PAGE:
Turn on and tune in: psychedelics, narcotics and euphoriants

Turn on and tune in: psychedelics, narcotics and euphoriants

John Mann
Cambridge, UK: RSC Publishing 2009 | 172pp | ?24.95 (HB)
ISBN 9781847559098

Reviewed by Les King


This book largely focuses on plant-based drugs. Apart from cannabis, cocaine and opium, the psychoactive constituents of less common substances such as fly agaric, belladonna and peyote are also covered.

There is a description of LSD and heroin, both of which derive from natural products. But apart from a brief review of amphetamine derivatives, much less attention is paid to synthetic drugs. However, it was pleasing to see that the chapter on cannabis included a timely introduction to the very recent appearance in smoking mixtures of synthetic cannabimimetics.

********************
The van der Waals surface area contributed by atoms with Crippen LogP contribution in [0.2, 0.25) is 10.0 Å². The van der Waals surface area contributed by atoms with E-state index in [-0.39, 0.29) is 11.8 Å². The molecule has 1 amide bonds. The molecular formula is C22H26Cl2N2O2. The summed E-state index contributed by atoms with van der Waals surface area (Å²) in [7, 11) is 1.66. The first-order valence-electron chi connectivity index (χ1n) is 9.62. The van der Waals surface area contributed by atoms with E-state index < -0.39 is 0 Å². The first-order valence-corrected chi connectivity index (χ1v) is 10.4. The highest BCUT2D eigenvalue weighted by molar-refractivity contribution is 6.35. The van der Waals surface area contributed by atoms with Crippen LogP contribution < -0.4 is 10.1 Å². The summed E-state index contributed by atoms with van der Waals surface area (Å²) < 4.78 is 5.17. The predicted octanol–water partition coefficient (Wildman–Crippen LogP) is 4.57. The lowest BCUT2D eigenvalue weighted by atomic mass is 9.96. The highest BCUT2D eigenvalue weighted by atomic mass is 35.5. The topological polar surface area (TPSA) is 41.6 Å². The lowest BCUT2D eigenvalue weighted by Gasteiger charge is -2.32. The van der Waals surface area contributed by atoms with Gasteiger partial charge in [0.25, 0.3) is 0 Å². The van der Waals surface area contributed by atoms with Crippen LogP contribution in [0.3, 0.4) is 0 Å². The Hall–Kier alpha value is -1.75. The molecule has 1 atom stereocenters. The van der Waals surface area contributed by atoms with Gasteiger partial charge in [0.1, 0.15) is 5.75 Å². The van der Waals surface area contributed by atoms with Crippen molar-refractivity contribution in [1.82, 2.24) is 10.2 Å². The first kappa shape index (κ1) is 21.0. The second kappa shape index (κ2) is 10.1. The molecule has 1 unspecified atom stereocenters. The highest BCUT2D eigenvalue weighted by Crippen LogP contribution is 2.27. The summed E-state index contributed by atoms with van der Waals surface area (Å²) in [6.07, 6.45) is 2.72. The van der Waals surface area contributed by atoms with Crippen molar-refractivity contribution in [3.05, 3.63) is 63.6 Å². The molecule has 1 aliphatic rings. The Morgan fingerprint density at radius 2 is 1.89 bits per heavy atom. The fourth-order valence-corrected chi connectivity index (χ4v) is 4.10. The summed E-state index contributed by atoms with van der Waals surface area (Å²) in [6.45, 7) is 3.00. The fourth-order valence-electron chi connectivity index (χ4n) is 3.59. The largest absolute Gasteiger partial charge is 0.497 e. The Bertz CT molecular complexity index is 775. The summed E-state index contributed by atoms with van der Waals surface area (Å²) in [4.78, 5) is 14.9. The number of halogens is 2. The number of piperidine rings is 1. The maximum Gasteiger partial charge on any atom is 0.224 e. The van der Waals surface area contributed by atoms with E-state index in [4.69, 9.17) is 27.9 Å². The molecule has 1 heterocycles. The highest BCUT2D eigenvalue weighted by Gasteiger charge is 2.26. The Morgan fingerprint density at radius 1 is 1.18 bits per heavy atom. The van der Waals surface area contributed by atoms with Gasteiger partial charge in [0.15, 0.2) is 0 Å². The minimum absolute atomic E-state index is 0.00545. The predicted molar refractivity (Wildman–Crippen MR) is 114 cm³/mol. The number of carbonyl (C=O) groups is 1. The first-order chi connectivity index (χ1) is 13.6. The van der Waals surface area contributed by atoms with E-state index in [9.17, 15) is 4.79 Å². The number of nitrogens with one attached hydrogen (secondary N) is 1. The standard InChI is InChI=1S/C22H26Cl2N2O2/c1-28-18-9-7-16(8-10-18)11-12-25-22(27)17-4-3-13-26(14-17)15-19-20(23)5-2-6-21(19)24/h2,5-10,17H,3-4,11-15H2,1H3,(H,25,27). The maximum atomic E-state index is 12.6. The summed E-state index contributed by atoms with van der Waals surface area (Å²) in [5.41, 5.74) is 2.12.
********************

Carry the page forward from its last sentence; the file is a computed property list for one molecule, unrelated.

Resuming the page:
The inclusion of a chapter on absinthe is perhaps surprising since it is now generally accepted that its pharmacological properties are due almost entirely to the high ethanol content rather than any active constituents of wormwood such as thujone.

As well as the effects and early medicinal uses of plant extracts, each chapter provides an account of the social history and describes some of the colourful characters who used and popularised these substances. The author reminds us of how, in the recent past, governments around the world have often condoned drug trafficking in support of wider geopolitical considerations.

The strength of this book is that it provides a highly readable companion to monographs on the synthesis, analysis and legislation of drugs of misuse. For the organic chemist there is a useful glossary showing the chemical structures of the principal substances.